She knew without being told that her husband would be held accountable. She suffered agony for the pain and disgrace she caused Iochim to endure. Iochim was dishonored by his council members for not producing a child. All men of standing contributed to the population with their off spring. He was no longer allowed to contribute to the council’s coffers. Furthermore he was banned from their gatherings. He descended from the tribe of David and bore his ancestry with justified pride. Anna (Channah, in Hebrew meaning favor or grace.) was the daughter of Matthan, a priest from the tribe of Levi. Joachim and Anna made an admirable pair and their standing in the community was well noted. Respected and admired they lived well within their social circle. They owned a large comfortable house in Jerusalem with a staff to maintain the home and bring comfort to their lives. Somehow they managed to buy a second home close to Gethsemane, the garden of olives. not far from Jerusalem. Ioachim was an honorable man and his flocks provided a comfortable life. He sheared his sheep and sold the wool to the highest bidder. People from all over the region came to milk his carefully chosen stock and buy what they produced. He sold goats for their meat, sun cured skins for leather and milk for cheeses. Lambs and kid goats for sacrificial purposes were common sales from his flocks. All his endeavors paid him well and he was never without coins in his purse. He shared his good fortune with God. He gave one third of his earnings to the poor; one third went to the temple while he and Anna lived on the remaining one third. And yet they never lacked for anything except a family to call their own. In painful shame Joachim took his flocks and went into isolation in the desert. There he prayed with soul wrenching strength that God deliver him from the shame he bore and grant him a child. He lived in bitter solace away from his loving wife of a lifetime. Perhaps in the desert he cleansed his soul of unwanted debris and became worthy. He found no comfort in his increasing flocks, the food provided and the good pastures laid before him. With a small campfire burning he listened to his animals baying in the night. He knelt before the infinite sky and prayed to God once again. Within his soul, he knew God would not abandon him during this awful time of need and heart torn grief for his home life. His life with Anna had been a paradise on earth. Unmeasured love abounded in their union and yet no child came forth. A purple canopy sparkling with countless stars hosted the visiting angel, Gabriel. The messenger of God stood before the frightened shepherd, Joachim. A fearsome apparition even to a braver man. Intimidated by the awesome presence of Gabriel, Joachim bowed to the ground like a scared child. “Rise” the angel spoke. “I bring glad tidings from the Lord, our God. Round up your flocks and make haste to the gates of Jerusalem. Your wife awaits you there and you will be father to a baby girl.” Joachim had reason to question his sanity. Had he actually seen Gabriel or was it a wishful dream? He resolved to believe that God would not torture him further without just cause. Anna’s loneliness for Iochim was a penalty she suffered nightly. The sun did not shine in Iochim’s absence. During a night without sleep Anna had an equal vision and met her exhausted, bearded and dust covered husband in unfathomed joy by the gates of Jerusalem. It was a reunion that rang the bells in heaven. And in due course their child came forth as foretold by Gabriel. Joachim and Anna were devoted to the God of Abraham without recourse. Together they decided to return the child to the service of their God. She was presented to the priest Zachariah at the age of three. She grew up in the guarded company of other girls at the temple. They were all students preparing for their future. And so the Virgin Mary, Mother of Jesus would develop in total reverence and devotion to the words of her parent’s God. Her heart was full of it. After their faithful service to God and the temple it was customary to give the temple virgins to worthy men. Mary of Nazareth could not marry just anybody. It was said that she went into the Holy of Holies to ask God for guidance. When the angel Gabriel came to her and announced that she was in favor of the Lord and would bear a child she would name Jesus, she said,” How can that be? I have never known a man. I am innocent of sin.” Then she realized that who spoke to her was the Lord’s messenger. Her parents had been visited by him. And she owed her birth to the miracle Gabriel delivered. There remained no questions in her heart as she proclaimed. “Let it be done to me as you will.” At that early age, she was God’s willing servant. Close to the age of fourteen, she was betrothed to an older man named Joseph. A craftsman by trade. It was the accepted thing of the time.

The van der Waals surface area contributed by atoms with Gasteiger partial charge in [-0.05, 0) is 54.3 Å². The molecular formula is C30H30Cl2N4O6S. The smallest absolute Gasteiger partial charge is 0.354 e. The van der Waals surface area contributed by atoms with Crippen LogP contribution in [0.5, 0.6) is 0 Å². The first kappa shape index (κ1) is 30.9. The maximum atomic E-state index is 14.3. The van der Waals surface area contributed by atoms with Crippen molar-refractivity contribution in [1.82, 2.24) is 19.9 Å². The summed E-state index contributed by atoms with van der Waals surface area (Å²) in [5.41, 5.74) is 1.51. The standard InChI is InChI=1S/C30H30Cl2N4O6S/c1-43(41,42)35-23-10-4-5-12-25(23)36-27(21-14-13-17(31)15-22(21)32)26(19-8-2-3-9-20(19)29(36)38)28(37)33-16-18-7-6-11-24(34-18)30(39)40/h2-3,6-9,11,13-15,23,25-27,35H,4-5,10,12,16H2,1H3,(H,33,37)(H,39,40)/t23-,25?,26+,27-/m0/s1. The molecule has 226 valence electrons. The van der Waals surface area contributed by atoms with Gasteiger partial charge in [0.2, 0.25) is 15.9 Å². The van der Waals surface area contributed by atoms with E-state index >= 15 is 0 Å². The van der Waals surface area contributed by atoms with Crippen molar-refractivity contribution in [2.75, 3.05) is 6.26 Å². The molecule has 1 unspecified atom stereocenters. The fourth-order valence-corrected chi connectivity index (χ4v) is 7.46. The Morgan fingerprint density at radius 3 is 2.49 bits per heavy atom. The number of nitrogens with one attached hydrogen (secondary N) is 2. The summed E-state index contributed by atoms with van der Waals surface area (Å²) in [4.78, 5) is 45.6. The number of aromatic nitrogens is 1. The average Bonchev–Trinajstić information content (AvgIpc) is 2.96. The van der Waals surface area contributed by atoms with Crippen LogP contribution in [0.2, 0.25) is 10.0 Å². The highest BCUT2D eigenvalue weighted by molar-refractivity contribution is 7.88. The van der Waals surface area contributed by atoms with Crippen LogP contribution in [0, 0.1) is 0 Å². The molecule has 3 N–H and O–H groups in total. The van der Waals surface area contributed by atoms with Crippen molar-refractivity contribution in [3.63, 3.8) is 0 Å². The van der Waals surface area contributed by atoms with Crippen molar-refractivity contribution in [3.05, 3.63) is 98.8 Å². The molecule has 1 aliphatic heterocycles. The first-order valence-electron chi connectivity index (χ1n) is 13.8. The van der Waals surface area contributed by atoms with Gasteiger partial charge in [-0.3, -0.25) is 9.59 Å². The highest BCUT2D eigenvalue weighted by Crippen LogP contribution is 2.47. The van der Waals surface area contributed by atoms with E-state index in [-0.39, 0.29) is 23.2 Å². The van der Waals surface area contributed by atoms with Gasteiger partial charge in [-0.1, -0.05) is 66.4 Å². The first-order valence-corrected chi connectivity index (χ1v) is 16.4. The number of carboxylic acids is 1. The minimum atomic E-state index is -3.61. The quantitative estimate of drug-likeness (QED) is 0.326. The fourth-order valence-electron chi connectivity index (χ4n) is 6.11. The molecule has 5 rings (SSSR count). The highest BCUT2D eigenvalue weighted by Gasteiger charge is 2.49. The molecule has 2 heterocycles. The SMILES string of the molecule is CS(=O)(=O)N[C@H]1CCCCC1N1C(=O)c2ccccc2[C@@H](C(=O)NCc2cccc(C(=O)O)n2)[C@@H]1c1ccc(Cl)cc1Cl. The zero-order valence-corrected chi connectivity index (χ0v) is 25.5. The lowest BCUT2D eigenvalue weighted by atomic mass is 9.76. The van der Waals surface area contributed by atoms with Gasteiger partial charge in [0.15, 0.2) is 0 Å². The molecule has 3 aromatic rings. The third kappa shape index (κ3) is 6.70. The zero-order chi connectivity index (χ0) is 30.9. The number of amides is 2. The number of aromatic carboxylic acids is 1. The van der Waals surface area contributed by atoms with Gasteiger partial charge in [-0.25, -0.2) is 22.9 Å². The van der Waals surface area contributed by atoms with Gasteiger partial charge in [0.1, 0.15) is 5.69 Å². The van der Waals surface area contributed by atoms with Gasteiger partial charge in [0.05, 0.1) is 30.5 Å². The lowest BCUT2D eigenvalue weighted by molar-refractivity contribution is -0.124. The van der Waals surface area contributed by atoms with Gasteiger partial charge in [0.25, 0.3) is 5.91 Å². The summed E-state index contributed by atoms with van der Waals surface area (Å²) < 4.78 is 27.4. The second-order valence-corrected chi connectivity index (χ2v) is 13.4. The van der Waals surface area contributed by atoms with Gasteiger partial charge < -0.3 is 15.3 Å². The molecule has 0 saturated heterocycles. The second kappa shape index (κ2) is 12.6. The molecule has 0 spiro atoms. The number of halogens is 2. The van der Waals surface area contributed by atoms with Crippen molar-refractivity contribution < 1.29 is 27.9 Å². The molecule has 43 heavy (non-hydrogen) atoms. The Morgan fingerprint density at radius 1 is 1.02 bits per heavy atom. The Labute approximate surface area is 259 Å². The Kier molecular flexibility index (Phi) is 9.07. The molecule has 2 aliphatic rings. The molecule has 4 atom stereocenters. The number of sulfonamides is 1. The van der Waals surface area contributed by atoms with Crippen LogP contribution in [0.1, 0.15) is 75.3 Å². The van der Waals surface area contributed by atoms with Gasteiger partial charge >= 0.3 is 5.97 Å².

Do not be afraid, Mary, for you have found